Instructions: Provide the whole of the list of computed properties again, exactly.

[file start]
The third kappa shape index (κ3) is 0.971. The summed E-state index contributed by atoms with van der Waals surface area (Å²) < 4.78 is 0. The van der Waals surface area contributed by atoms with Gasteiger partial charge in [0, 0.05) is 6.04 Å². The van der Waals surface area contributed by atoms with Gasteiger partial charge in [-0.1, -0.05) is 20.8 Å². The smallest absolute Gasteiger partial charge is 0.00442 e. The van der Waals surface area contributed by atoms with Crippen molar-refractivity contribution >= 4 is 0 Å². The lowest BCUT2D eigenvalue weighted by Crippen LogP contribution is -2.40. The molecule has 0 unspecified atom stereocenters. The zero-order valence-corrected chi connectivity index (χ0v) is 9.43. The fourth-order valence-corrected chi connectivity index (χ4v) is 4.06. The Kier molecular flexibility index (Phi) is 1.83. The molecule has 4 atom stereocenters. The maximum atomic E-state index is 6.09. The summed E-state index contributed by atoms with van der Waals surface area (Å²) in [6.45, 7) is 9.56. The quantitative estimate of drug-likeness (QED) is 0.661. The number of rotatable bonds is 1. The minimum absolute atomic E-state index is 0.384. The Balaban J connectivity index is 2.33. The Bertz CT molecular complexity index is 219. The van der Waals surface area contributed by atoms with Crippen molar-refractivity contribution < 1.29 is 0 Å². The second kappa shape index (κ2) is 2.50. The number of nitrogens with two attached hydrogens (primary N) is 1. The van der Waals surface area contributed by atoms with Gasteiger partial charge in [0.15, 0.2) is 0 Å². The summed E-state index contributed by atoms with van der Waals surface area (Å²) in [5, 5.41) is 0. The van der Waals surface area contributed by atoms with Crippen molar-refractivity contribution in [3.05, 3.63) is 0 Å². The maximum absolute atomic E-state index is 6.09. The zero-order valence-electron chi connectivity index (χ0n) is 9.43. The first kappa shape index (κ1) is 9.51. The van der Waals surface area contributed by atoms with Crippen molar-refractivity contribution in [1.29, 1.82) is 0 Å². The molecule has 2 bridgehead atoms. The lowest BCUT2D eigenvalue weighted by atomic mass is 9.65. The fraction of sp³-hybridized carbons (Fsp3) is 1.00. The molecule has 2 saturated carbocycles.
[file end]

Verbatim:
The third kappa shape index (κ3) is 0.971. The summed E-state index contributed by atoms with van der Waals surface area (Å²) < 4.78 is 0. The van der Waals surface area contributed by atoms with Gasteiger partial charge in [0, 0.05) is 6.04 Å². The van der Waals surface area contributed by atoms with Gasteiger partial charge in [-0.1, -0.05) is 20.8 Å². The smallest absolute Gasteiger partial charge is 0.00442 e. The van der Waals surface area contributed by atoms with Crippen molar-refractivity contribution >= 4 is 0 Å². The lowest BCUT2D eigenvalue weighted by Crippen LogP contribution is -2.40. The molecule has 0 unspecified atom stereocenters. The zero-order valence-corrected chi connectivity index (χ0v) is 9.43. The fourth-order valence-corrected chi connectivity index (χ4v) is 4.06. The Kier molecular flexibility index (Phi) is 1.83. The molecule has 4 atom stereocenters. The maximum atomic E-state index is 6.09. The summed E-state index contributed by atoms with van der Waals surface area (Å²) in [6.45, 7) is 9.56. The quantitative estimate of drug-likeness (QED) is 0.661. The number of rotatable bonds is 1. The minimum absolute atomic E-state index is 0.384. The Balaban J connectivity index is 2.33. The Bertz CT molecular complexity index is 219. The van der Waals surface area contributed by atoms with Crippen molar-refractivity contribution < 1.29 is 0 Å². The second kappa shape index (κ2) is 2.50. The number of nitrogens with two attached hydrogens (primary N) is 1. The van der Waals surface area contributed by atoms with Gasteiger partial charge in [0.15, 0.2) is 0 Å². The summed E-state index contributed by atoms with van der Waals surface area (Å²) in [5, 5.41) is 0. The van der Waals surface area contributed by atoms with Crippen molar-refractivity contribution in [3.05, 3.63) is 0 Å². The maximum absolute atomic E-state index is 6.09. The zero-order valence-electron chi connectivity index (χ0n) is 9.43. The first kappa shape index (κ1) is 9.51. The van der Waals surface area contributed by atoms with Crippen molar-refractivity contribution in [1.29, 1.82) is 0 Å². The molecule has 2 bridgehead atoms. The lowest BCUT2D eigenvalue weighted by atomic mass is 9.65. The fraction of sp³-hybridized carbons (Fsp3) is 1.00. The molecule has 2 saturated carbocycles.